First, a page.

[bc-gnso] .WTF application

icann at rodenbaugh.com icann at rodenbaugh.com
Tue Sep 25 19:07:36 UTC 2012

It seems this Donuts application has not received nearly as much specific
public scrutiny as it perhaps should, given the larger issues around Donuts’
entire application portfolio.  We have filed the following comment today on
behalf of the World Trade Center Association, and would appreciate hearing
other companies’ views on this issue, particularly we would like to hear
them expressed to ICANN’s public comment forum and to GAC representatives



Our law firm represents the World Trade Center Association with respect to
ICANN matters.  WTCA is a leading trade association in the promotion of
international trade.  The WTCA’s licensed members operate the well-known
World Trade Center facilities around the world.  The WTCA is a
long-established and famous multinational corporation, with more than 40
years of history.  It was incorporated in 1969 and officially established in
1970.  WTCA is currently comprised of more than 325 licensed members,
carrying out business in over 90 countries.  


WTCA is concerned about the application of a Donuts, Inc. company (Hidden
Way, LLC) to register the .WTF gTLD.  As typical of the 300+ other
applications filed by Donuts companies, this application says very little
about Donuts’ plan for this TLD.  In response to Question 18, they only


Donuts believes in an open Internet and, accordingly, we will encourage
inclusiveness in the registration policies for this TLD.  In order to avoid
harm to legitimate registrants, Donuts will not artificially deny access, on
the basis of identity alone (without legal cause), to a TLD that represents
a generic form of activity and expression.  [¶]  WTF is a pop-culture term
that is attractive to registrants seeking new avenues for expression on the
Internet, and who are perhaps interested in demonstrations of irony,
skepticism, humor, and critique. Individuals and groups will register names
in .WTF when interested in editorializing, providing input, interacting with
other communities, and publishing commentary.


>From this it is only clear that the primary purpose of the unrestricted TLD
is to refer to the “pop-culture term” represented by the WTF TLD string –
“What the F—k?”  Indeed, many people, organizations and governments likely
will be asking that question of ICANN, if this TLD application is approved.
The common pop culture meaning of the WTF acronym focuses upon a word that
is deemed by many people as one of the most offensive words in the English
language, which further has transcended into most non-English speaking
cultures.  Generally, ICANN ought not be allowing an accredited TLD operator
to sell domain names specifically centering on that "F-word," which is
vulgar and offensive to so many people.  There are plenty of other ways for
people to express themselves, even among Donuts’ other hundreds of TLDs, and
further by using references to that word in domains at the second and higher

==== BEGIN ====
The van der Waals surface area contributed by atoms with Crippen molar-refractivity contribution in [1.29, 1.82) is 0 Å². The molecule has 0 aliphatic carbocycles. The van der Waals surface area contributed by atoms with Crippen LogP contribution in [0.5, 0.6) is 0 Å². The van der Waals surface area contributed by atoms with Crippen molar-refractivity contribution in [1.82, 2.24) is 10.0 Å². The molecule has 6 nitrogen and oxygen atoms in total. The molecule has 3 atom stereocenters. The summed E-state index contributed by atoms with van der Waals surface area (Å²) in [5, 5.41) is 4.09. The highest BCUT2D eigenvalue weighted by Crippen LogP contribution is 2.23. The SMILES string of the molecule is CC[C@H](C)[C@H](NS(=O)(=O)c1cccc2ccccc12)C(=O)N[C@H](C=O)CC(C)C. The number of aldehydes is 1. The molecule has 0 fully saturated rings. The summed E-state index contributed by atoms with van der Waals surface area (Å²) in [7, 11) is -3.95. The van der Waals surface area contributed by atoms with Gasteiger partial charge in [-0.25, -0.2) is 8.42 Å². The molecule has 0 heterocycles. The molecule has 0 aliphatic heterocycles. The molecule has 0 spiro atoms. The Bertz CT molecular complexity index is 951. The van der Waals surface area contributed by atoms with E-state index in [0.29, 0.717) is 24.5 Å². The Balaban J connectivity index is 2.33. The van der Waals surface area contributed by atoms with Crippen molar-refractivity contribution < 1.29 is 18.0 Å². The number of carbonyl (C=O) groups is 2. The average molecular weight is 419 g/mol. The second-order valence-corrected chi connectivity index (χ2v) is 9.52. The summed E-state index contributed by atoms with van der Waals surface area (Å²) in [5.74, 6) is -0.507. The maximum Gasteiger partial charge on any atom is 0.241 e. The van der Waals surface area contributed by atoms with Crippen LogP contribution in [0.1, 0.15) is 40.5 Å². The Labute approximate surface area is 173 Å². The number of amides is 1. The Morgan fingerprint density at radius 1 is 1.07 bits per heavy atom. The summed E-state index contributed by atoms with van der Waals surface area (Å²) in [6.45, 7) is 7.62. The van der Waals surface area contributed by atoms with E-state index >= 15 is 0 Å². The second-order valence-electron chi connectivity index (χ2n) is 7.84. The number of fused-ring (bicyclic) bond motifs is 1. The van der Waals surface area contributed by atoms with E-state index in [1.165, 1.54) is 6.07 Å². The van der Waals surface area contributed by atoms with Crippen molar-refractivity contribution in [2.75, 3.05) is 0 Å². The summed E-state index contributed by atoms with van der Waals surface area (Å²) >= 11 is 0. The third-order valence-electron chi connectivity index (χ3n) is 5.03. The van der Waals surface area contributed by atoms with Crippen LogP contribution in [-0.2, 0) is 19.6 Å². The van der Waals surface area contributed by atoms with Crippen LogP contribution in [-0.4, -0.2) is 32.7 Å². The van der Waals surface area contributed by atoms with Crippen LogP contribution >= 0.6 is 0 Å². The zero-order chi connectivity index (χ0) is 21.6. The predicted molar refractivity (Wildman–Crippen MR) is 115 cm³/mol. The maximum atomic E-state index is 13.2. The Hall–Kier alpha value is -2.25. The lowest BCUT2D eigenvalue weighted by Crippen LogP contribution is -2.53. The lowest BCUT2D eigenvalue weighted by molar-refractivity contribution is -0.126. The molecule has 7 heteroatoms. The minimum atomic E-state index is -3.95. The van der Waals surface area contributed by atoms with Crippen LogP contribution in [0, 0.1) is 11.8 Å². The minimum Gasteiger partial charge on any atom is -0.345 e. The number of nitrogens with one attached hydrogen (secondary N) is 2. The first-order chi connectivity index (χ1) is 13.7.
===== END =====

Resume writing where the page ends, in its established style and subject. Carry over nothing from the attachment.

level.  There simply ought not be an ICANN-accredited TLD registry focusing
its sales efforts around such a word.


ICANN’s Applicant Guidebook states that a TLD should not be approved if the
applied-for gTLD string is contrary to generally accepted legal norms of
morality and public order that are recognized under principles of
international law.  To be sure, use of the “F-word” in public discourse is
not generally accepted as morally appropriate or orderly, even if legal in
some contexts.  Merely saying that word, particularly in a public or social
context, can bring penalties under the laws and/or broadcast regulations of
many if not most nations.  The lead sentence in the Wikipedia entry for the
word states that it “is almost universally considered vulgar.”  Further:


The word's use is considered obscene in social contexts
.  In the modern
English-speaking world, the word [
] is often considered highly offensive.
Most English-speaking countries censor it on television and radio.  A [year
2000] study of the attitudes of the British public found that [the word] was
considered the third most severe profanity and its derivative [mother-
  The term remains a taboo word to many people in English-speaking
countries. The word also carries a sacrilegious connotation to some.  Many
religious people oppose the use of profane, vulgar, and "curse" words which
they see as offensive to a deity. It is considered highly offensive to utter
the word in the presence of children.


Therefore, WTCA urges ICANN’s Independent Objector to further explore this
issue, to file a Limited Public Interest Objection against this application
as soon as possible, and for ICANN’s designated resolution panel to sustain
that objection.  WTCA also encourages GAC representatives to issue early
warnings to Donuts, and formal advice to ICANN to reject the application on
this basis.  Ultimately, WTCA would urge the ICANN Board to reject the
application on the same basis.  


WTCA is further concerned about potential negative associations between this
TLD string and the .WTC TLD which WTCA seeks to operate.  But the WTCA hopes
that its specific concerns need not be expressed as the general community
concern is so obvious and significant.  Failing rejection via ICANN process,
WTCA reserves all other rights it may specifically have with respect to the
.WTF application and proposed registry business.


Mike Rodenbaugh


tel/fax:  +1.415.738.8087


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